The Economic Opportunity Act
August 20, 1964
The Economic Opportunity Act (EOA) was the centerpiece of President Lyndon Johnson's Great Society initiative. Johnson's comprehensive effort to eliminate poverty and expand opportunity in America represented a significant expansion of the role of the federal government in social policy. One of the central premises of the Great Society was that education was key to both reducing poverty and expanding opportunity—Johnson staffers believed that was the answer to most social problems. Over the 1960s, all told, there was a fivefold increase in federal spending on education. Educational initiatives were at the core of the EOA and the other legislative components of the Great Society (see, for instance, the Elementary and Secondary Education Act, 1965 [chapter 12], the Higher Education Act, 1965 [chapter 13], and the Bilingual Education Act, 1968 [chapter 14]). While the EOA had several educational components, its most lasting and influential educational effect was the creation of the Head Start program. Developed out of the EOA's Community Action Program provisions, Head Start provides early childhood education to hundreds of thousands of children from low-income families every year.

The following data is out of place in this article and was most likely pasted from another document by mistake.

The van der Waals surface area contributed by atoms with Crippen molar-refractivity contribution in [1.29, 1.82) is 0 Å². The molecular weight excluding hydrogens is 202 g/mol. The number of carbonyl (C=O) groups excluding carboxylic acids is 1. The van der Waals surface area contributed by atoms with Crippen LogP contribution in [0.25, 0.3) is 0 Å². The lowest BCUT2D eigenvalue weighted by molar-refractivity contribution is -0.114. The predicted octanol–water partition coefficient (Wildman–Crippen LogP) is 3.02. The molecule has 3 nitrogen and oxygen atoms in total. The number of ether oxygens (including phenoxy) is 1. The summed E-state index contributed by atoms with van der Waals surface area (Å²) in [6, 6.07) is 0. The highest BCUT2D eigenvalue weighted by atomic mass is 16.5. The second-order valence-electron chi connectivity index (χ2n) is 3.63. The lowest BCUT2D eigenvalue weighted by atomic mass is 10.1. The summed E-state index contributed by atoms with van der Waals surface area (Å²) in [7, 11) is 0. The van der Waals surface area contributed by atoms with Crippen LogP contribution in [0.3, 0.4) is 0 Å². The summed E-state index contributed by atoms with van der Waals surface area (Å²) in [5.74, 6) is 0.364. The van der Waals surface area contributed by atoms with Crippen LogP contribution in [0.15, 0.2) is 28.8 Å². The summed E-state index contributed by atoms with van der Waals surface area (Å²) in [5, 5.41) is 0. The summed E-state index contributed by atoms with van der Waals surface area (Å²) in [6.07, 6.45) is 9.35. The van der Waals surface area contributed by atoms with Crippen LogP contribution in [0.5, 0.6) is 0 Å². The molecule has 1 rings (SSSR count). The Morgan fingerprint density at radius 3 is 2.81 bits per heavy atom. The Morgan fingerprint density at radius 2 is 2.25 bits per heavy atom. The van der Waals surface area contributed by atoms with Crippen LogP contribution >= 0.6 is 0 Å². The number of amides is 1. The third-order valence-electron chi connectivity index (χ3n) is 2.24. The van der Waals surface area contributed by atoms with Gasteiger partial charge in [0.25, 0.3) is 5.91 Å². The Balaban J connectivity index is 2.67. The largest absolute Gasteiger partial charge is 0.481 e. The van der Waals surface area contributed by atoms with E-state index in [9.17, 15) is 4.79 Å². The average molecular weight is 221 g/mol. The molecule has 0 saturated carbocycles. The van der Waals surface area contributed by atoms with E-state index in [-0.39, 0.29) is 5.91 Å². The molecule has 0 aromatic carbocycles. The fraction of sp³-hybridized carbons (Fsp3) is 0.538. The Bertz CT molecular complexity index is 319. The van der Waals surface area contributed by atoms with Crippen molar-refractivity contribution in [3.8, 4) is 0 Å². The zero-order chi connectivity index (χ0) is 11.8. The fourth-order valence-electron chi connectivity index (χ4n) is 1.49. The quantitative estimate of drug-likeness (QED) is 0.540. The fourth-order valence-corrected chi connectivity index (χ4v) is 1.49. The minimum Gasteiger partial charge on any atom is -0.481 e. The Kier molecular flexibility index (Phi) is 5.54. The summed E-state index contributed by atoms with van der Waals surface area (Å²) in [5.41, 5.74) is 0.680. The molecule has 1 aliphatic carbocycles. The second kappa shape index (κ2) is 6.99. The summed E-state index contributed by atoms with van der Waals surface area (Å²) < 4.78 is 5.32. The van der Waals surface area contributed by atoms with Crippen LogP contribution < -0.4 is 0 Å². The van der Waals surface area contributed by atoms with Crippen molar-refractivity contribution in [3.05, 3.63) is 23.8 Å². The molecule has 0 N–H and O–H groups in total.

The politics surrounding the EOA were intense. President Johnson was personally committed to the act and deeply involved in all aspects of its formation and passage. It was proposed and pushed through Congress very quickly in order to be in place prior to the presidential election in the fall of 1964. One of the chief lobbyists for the act before Congress was then Attorney General Robert Kennedy, who argued that the move against poverty was fully in line